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AVB was undervalued in London, according to AVB

Jan 15, 2014, 8:15 AM EDT

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Remember Andre Villas-Boas? I hope so, as it’s only been a handful of weeks since the 36-year-old was sacked by Spurs after failing to cash in with this summer’s crop of expensive Tottenham transfer buys.

But that’s not why he was let go by Spurs, if you ask him, and it’s the same reason he was booted from Chelsea before Roberto di Matteo used his roster to win the Champions League and the FA Cup in the same year as his Stamford Bridge ouster.

If you ask Villas-Boas, they just didn’t appreciate him, something he aims to rectify in his next hiring.

“I have learnt that it has to fit 100%, and the club has to value the coach.”

It fits his personality to pass the buck. A simple search of his name on our site finds a bevy of stories that recall just how pugnacious he was in the press (though to be fair there were many who considered his treatment by the media quite unfair).

Linked with AC Milan and Schalke 04 recently despite his sackings in London, he did manage Spurs to their highest point total ever, Villas-Boas says he’ll be laying low and “recharging his batteries.” He spent some time this month watching Pep Guardiola conduct winter training

  1. lyleoross - Jan 15, 2014 at 12:48 PM

    Tottenham put up with AVB longer than most clubs will put up with a manager who is under-performing. AVB has a vision based in highly technical play, where the man on the field is playing a highly defined role. Playing such a role is hard unless it is what you’ve always done. It requires playing by a set of rules as opposed to playing by instinct and a body learned style. Any notion that you are going to get the best of a player’s ability under those conditions is crazy. To succeed, you need a player who’s natural and lifetime learned style fits what AVB wants. You can build players into such a team, but you have to start from scratch, or be willing to build over a multi-season period. What EPL team can afford that?

    The underlying problem is that AVB is living in a dream world where he has the time to mold players into his vision over a long period of time. The reality is that a manager has to balance his vision against what he has, and can buy. AVB was unable to compromise, and utilize what he had, while building slowly into his vision. He is not the first manager to be caught in that position.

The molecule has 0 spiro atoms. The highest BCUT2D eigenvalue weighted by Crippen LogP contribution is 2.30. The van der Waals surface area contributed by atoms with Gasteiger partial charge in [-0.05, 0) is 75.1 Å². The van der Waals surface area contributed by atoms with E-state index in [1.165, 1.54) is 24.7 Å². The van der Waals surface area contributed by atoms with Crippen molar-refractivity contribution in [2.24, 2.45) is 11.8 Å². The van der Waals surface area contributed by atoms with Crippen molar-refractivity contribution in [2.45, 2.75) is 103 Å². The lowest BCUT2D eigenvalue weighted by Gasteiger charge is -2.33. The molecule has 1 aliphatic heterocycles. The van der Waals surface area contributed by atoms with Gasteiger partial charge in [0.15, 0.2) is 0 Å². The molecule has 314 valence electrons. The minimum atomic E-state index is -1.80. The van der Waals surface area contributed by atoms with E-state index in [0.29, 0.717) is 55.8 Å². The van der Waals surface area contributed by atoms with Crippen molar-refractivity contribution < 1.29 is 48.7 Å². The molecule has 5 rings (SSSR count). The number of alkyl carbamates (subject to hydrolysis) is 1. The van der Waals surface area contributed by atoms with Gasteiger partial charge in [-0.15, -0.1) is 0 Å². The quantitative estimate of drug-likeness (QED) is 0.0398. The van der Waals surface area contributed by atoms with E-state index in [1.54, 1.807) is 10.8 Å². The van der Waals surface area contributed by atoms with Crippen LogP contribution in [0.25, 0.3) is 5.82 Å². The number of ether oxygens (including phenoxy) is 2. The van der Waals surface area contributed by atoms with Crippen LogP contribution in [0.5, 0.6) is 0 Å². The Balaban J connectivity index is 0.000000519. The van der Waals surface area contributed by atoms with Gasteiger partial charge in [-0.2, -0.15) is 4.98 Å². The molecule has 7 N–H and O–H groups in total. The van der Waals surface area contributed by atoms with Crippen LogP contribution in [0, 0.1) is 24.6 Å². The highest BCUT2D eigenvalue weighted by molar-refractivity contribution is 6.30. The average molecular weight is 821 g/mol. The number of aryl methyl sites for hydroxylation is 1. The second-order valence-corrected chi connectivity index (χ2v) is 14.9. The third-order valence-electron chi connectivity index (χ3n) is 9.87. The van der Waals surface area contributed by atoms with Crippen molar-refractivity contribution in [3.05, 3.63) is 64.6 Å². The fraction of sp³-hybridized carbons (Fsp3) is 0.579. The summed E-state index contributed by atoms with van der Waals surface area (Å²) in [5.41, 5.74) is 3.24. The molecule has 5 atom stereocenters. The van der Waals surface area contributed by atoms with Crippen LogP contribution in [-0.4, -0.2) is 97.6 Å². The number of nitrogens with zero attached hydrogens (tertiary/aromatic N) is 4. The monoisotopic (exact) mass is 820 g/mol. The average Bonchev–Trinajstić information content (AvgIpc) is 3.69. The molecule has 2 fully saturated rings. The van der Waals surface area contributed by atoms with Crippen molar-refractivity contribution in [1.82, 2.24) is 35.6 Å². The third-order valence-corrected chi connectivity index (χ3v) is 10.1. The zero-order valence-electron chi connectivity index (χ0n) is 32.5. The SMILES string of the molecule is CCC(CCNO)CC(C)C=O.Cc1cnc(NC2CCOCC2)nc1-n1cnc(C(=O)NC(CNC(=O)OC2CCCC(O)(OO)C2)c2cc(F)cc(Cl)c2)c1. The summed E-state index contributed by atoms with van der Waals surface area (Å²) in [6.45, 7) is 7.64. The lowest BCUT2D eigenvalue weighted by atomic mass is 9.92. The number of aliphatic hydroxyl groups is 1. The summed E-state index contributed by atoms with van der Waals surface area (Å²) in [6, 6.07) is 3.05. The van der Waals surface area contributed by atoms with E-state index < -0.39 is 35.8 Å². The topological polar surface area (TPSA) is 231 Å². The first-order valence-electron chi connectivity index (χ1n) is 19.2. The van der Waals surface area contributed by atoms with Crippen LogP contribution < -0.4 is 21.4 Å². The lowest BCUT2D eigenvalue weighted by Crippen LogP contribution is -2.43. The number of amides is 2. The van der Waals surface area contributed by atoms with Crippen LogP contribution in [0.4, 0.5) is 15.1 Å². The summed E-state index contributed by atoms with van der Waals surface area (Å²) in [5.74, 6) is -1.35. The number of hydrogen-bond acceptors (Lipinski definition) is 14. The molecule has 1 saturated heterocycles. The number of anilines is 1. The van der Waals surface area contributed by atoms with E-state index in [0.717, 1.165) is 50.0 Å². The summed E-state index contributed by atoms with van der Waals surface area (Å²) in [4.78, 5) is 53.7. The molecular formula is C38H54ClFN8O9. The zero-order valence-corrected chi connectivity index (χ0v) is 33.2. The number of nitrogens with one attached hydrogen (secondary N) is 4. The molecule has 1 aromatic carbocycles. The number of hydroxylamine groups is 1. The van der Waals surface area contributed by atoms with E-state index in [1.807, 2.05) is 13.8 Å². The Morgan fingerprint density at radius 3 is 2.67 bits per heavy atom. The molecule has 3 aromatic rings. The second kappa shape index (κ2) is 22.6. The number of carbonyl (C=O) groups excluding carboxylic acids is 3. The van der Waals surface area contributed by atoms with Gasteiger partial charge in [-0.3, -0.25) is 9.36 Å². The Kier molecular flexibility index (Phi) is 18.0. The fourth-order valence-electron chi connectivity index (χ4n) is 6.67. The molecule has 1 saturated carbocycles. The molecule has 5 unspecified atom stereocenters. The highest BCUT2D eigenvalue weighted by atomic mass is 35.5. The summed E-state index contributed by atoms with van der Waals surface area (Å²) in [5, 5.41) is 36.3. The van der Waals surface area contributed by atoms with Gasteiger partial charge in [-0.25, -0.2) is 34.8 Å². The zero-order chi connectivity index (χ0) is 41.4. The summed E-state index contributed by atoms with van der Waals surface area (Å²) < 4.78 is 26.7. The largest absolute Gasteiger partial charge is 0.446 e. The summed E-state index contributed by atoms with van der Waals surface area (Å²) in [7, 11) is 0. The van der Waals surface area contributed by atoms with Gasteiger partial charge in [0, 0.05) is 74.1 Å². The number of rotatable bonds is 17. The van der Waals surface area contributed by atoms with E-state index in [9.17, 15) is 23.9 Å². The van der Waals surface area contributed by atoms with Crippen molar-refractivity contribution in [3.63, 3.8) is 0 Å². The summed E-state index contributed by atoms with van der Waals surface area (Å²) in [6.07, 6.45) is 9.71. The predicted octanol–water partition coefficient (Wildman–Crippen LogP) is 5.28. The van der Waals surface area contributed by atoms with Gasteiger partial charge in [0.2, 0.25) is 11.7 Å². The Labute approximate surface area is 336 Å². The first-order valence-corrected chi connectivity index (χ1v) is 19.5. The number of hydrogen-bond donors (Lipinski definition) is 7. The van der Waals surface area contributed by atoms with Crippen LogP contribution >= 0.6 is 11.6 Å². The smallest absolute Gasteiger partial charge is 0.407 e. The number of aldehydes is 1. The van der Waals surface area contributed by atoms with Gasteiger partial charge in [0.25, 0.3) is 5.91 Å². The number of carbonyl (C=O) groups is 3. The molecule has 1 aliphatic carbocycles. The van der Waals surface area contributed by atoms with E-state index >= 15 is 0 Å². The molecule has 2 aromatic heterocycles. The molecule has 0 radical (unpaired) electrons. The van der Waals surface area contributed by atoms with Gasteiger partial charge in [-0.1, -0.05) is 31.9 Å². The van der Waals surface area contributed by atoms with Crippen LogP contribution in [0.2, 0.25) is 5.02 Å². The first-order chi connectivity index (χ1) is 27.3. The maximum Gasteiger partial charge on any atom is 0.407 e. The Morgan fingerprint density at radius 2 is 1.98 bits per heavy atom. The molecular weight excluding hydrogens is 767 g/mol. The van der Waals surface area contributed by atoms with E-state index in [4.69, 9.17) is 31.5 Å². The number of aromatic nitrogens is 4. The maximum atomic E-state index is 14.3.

• eal2yf - Mar 25, 2014 at 11:05 AM

      To be considered a ‘big’ club, you have to look at the long-term effects of your decisions. Sacking a manager thats brought the club to its best win percentage in over a century is a short-sighted, impatient, and downright stupid decision. This isn’t cardiff city or fulham we’re talking about – Tottenham has been clawing to be a consistant top 4 threat for the last decade. Historically speaking, theyre extremely lucky to have transitioned to a new manager so smoothly as to still be top-5 in the BPL (no one calls it EPL anymore, btw).

      I actually can’t wait to see where AVB ends up come the 2014-15 season – and how they fair against tottenham given the chance to meet (i predict AVB ousting tottenham at every meeting with them until the end of his career, simply out of spite, and becoming the next Jose Mourinho-esque manager in the process)

  2. indubitably14 - Jan 16, 2014 at 2:28 PM

    It’s very easy to write him off, but it doesn’t require Sherlockian observational skills to see that AVB is an excellent manager considering his age and the fact that he never played professional football. Here are the facts:

    84.48 win percentage with Porto.
    3 trophies- the treble (Portuguese League, Portuguese Cup, & Europa League) undefeated the entire season.
    Highest win percentage of any Spurs manager since 1899.
    72-Record points total for the Spurs (in AVB’s first season).
    3-The number of proven players AVB asked for, but didn’t get (Hulk, David Villa, Moutinho).
    7-The number of mediocre players AVB got, but didn’t ask for.
    4-The number of months that AVB got to create a TEAM from all these new players.
    5-The number of points away from a Top Four finish at the time of his sacking.
    Infinite-the number of articles from the British media that try to portray AVB as a bad manager.

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